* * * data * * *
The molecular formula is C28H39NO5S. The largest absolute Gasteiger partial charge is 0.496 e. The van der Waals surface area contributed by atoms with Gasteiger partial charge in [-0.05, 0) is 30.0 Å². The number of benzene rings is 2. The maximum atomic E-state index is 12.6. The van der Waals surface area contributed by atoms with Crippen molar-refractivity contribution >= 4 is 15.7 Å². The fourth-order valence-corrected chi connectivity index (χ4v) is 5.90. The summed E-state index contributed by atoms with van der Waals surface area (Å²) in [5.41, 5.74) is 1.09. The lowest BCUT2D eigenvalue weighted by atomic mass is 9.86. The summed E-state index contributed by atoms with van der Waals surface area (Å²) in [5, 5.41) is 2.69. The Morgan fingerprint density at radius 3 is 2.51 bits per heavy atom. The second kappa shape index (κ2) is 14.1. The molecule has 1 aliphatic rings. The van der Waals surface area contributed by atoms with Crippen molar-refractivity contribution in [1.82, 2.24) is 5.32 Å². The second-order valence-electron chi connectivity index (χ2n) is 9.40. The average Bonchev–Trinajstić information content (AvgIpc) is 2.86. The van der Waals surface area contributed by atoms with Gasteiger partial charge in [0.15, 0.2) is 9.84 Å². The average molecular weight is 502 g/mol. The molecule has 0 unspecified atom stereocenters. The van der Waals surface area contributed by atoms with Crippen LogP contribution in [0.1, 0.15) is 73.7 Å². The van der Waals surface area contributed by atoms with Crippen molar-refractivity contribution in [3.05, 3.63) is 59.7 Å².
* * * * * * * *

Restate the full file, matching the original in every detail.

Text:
The molecular formula is C28H39NO5S. The largest absolute Gasteiger partial charge is 0.496 e. The van der Waals surface area contributed by atoms with Gasteiger partial charge in [-0.05, 0) is 30.0 Å². The number of benzene rings is 2. The maximum atomic E-state index is 12.6. The van der Waals surface area contributed by atoms with Crippen molar-refractivity contribution >= 4 is 15.7 Å². The fourth-order valence-corrected chi connectivity index (χ4v) is 5.90. The summed E-state index contributed by atoms with van der Waals surface area (Å²) in [5.41, 5.74) is 1.09. The lowest BCUT2D eigenvalue weighted by atomic mass is 9.86. The summed E-state index contributed by atoms with van der Waals surface area (Å²) in [5, 5.41) is 2.69. The Morgan fingerprint density at radius 3 is 2.51 bits per heavy atom. The second kappa shape index (κ2) is 14.1. The molecule has 1 aliphatic rings. The van der Waals surface area contributed by atoms with Crippen molar-refractivity contribution in [1.82, 2.24) is 5.32 Å². The second-order valence-electron chi connectivity index (χ2n) is 9.40. The average Bonchev–Trinajstić information content (AvgIpc) is 2.86. The van der Waals surface area contributed by atoms with Gasteiger partial charge in [0.15, 0.2) is 9.84 Å². The average molecular weight is 502 g/mol. The molecule has 0 unspecified atom stereocenters. The van der Waals surface area contributed by atoms with Crippen LogP contribution in [0.1, 0.15) is 73.7 Å². The van der Waals surface area contributed by atoms with Crippen molar-refractivity contribution in [3.05, 3.63) is 59.7 Å².